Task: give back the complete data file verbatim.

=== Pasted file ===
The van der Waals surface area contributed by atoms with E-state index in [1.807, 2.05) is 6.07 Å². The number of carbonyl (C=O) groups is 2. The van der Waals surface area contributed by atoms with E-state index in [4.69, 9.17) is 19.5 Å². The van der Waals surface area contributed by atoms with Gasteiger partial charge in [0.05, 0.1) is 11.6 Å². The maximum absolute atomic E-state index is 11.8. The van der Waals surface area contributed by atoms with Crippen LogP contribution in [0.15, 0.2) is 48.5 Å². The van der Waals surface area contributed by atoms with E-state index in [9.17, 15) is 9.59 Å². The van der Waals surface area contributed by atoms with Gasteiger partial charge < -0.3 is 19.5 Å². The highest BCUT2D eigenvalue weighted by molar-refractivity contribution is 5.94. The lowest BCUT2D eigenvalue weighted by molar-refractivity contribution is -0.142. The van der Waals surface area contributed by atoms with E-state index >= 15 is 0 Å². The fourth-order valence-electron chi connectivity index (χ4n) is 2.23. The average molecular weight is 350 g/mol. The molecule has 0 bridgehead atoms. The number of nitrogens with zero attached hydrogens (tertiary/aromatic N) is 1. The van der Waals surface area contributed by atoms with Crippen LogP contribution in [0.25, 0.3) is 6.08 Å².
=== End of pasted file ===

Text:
The van der Waals surface area contributed by atoms with E-state index in [1.807, 2.05) is 6.07 Å². The number of carbonyl (C=O) groups is 2. The van der Waals surface area contributed by atoms with E-state index in [4.69, 9.17) is 19.5 Å². The van der Waals surface area contributed by atoms with Gasteiger partial charge in [0.05, 0.1) is 11.6 Å². The maximum absolute atomic E-state index is 11.8. The van der Waals surface area contributed by atoms with Crippen LogP contribution in [0.15, 0.2) is 48.5 Å². The van der Waals surface area contributed by atoms with E-state index in [9.17, 15) is 9.59 Å². The van der Waals surface area contributed by atoms with Gasteiger partial charge < -0.3 is 19.5 Å². The highest BCUT2D eigenvalue weighted by molar-refractivity contribution is 5.94. The lowest BCUT2D eigenvalue weighted by molar-refractivity contribution is -0.142. The van der Waals surface area contributed by atoms with E-state index >= 15 is 0 Å². The fourth-order valence-electron chi connectivity index (χ4n) is 2.23. The average molecular weight is 350 g/mol. The molecule has 0 bridgehead atoms. The number of nitrogens with zero attached hydrogens (tertiary/aromatic N) is 1. The van der Waals surface area contributed by atoms with Crippen LogP contribution in [0.25, 0.3) is 6.08 Å².